Over the past few days, I had the amazing opportunity to travel to Eagle and boat seven miles down the Yukon River to visit with Matt Hall’s parents, Wayne and Scarlett, in their beautiful, remote home. Wayne and Scarlett live a truly subsistence lifestyle. Their property can only be accessed by bush plane (there is a large gravel bar near their house), dog team in the winter, or boat in the summer. Every summer, they put a fish wheel into the Yukon to catch anywhere from 4,000-5,000 Chum salmon to feed their sled dogs. Several years ago, Wayne ran the Yukon Quest; however, now Scarlett and Wayne own and operate Bush Alaska Expeditions, a remote dog touring business that offers the real deal.
Tyler, Matt, and I drove to Eagle (about an 8-10 hour drive depending on road conditions). We combined it with a trip to Delta to grab our winter’s supply of straw for our kennels. Once we arrived in the small community of Eagle (population 65ish), Wayne and their handler, Greg, picked us, and we took their boat downriver to their homestead. You might recognize the city of Eagle, Alaska as a checkpoint in the Yukon Quest. While the Taylor Highway does go to Eagle, it isn’t maintained during the winter months, so a section of the Yukon Quest trail travels on the Taylor Highway, up and over American Summit, and down into Eagle. From there, the Quest trail goes up the Yukon River to Circle, where it once again gets on the road system. Even though I’ve been to Eagle before, I had never seen it in the summertime. American Summit was known for blizzards, wind drifts, and terrifying conditions, and Eagle was a sleepy little community right on the banks of the frozen Yukon River. It was incredible to see all that country in a different season. The town of Eagle was still quiet and easy-going, but wow- American Summit and the Yukon River are TOTALLY different! It’s hard to believe so much water is rushing under our feet as we mush along the frozen Yukon. Or that American Summit actually has a graded road winding up its summit instead of side-hilling wind drifts and sloping glaciers.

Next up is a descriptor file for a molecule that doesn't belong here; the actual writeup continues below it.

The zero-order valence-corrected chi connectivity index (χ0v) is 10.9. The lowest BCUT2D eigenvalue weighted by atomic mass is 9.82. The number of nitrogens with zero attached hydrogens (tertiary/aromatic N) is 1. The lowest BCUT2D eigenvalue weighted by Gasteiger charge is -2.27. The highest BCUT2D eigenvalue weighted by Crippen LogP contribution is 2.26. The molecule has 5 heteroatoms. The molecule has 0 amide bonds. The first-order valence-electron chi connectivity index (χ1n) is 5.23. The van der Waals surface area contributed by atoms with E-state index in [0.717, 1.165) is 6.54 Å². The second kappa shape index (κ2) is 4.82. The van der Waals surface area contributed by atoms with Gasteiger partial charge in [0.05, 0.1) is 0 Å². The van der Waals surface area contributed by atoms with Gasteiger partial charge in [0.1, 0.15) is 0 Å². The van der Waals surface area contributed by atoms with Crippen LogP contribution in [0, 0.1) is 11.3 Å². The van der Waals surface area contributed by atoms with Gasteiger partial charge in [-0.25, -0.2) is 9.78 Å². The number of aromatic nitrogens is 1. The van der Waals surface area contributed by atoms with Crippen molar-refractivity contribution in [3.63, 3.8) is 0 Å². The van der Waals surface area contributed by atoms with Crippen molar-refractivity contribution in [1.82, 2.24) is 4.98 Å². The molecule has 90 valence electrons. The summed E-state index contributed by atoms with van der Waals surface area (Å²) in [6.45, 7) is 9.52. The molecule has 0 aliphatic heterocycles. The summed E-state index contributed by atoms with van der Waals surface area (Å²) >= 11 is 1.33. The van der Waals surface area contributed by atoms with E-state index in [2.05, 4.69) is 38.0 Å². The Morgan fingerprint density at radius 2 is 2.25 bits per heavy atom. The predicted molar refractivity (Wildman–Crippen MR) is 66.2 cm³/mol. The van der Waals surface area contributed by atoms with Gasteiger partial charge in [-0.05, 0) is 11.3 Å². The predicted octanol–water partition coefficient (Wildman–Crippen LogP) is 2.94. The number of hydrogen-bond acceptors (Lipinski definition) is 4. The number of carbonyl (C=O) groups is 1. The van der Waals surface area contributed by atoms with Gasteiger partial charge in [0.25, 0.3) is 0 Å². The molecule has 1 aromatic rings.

While at Scarlett and Wayne’s house, we helped them move their fish wheel across the Yukon River and stage it in preparation for it to be hauled up the bank and stored for the winter. Moving the fish wheel across the Yukon can be a challenging task. If the fish wheel starts to drift too far with the current or turn crosswise to the current, it can result in disaster. Luckily, Wayne expertly pushed the fish wheel across the river and landed it perfectly in an eddy where it would sit until they haul it on land. After that, Matt showed us around the cabin, taking us grayling fishing, up a cliff to a falcon nest, and around the slough. He shared with us stories from his childhood and growing up in bush Alaska. What an incredible way of life! A big thank you to the Halls for letting me sleep on your floor for a couple nights and giving me a little glimpse into your world!